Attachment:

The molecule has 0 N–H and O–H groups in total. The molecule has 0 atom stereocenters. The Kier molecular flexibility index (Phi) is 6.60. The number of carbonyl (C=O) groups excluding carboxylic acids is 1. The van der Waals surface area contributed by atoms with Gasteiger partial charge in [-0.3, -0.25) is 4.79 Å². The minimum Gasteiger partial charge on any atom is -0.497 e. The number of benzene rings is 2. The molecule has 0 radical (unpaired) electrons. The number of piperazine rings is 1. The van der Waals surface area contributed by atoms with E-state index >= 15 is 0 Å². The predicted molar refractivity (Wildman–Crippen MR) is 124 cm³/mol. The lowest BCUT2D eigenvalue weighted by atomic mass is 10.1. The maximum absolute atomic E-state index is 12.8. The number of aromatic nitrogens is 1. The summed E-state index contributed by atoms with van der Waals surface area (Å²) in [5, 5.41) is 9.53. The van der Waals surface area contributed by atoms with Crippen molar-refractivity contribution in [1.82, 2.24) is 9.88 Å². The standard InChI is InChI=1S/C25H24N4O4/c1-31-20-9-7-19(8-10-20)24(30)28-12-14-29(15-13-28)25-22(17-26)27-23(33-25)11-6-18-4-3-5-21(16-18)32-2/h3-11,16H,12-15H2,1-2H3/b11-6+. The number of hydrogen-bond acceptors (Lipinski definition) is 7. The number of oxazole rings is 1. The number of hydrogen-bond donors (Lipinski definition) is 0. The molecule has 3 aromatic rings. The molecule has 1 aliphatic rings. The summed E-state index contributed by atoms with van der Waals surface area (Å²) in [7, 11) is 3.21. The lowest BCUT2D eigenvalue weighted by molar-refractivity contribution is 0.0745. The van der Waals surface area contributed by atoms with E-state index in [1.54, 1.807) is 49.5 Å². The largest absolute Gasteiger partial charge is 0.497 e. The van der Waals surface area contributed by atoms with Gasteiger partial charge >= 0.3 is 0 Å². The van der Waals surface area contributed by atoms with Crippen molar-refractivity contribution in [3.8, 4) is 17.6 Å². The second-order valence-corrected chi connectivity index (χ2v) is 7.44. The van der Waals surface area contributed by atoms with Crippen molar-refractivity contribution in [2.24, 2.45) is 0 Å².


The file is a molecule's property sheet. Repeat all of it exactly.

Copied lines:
The molecule has 0 N–H and O–H groups in total. The molecule has 0 atom stereocenters. The Kier molecular flexibility index (Phi) is 6.60. The number of carbonyl (C=O) groups excluding carboxylic acids is 1. The van der Waals surface area contributed by atoms with Gasteiger partial charge in [-0.3, -0.25) is 4.79 Å². The minimum Gasteiger partial charge on any atom is -0.497 e. The number of benzene rings is 2. The molecule has 0 radical (unpaired) electrons. The number of piperazine rings is 1. The van der Waals surface area contributed by atoms with E-state index >= 15 is 0 Å². The predicted molar refractivity (Wildman–Crippen MR) is 124 cm³/mol. The lowest BCUT2D eigenvalue weighted by atomic mass is 10.1. The maximum absolute atomic E-state index is 12.8. The number of aromatic nitrogens is 1. The summed E-state index contributed by atoms with van der Waals surface area (Å²) in [5, 5.41) is 9.53. The van der Waals surface area contributed by atoms with Crippen molar-refractivity contribution in [1.82, 2.24) is 9.88 Å². The standard InChI is InChI=1S/C25H24N4O4/c1-31-20-9-7-19(8-10-20)24(30)28-12-14-29(15-13-28)25-22(17-26)27-23(33-25)11-6-18-4-3-5-21(16-18)32-2/h3-11,16H,12-15H2,1-2H3/b11-6+. The number of hydrogen-bond acceptors (Lipinski definition) is 7. The number of oxazole rings is 1. The number of hydrogen-bond donors (Lipinski definition) is 0. The molecule has 3 aromatic rings. The molecule has 1 aliphatic rings. The summed E-state index contributed by atoms with van der Waals surface area (Å²) in [7, 11) is 3.21. The lowest BCUT2D eigenvalue weighted by molar-refractivity contribution is 0.0745. The van der Waals surface area contributed by atoms with E-state index in [1.54, 1.807) is 49.5 Å². The largest absolute Gasteiger partial charge is 0.497 e. The van der Waals surface area contributed by atoms with Gasteiger partial charge >= 0.3 is 0 Å². The van der Waals surface area contributed by atoms with Crippen molar-refractivity contribution in [3.8, 4) is 17.6 Å². The second-order valence-corrected chi connectivity index (χ2v) is 7.44. The van der Waals surface area contributed by atoms with Crippen molar-refractivity contribution in [2.24, 2.45) is 0 Å².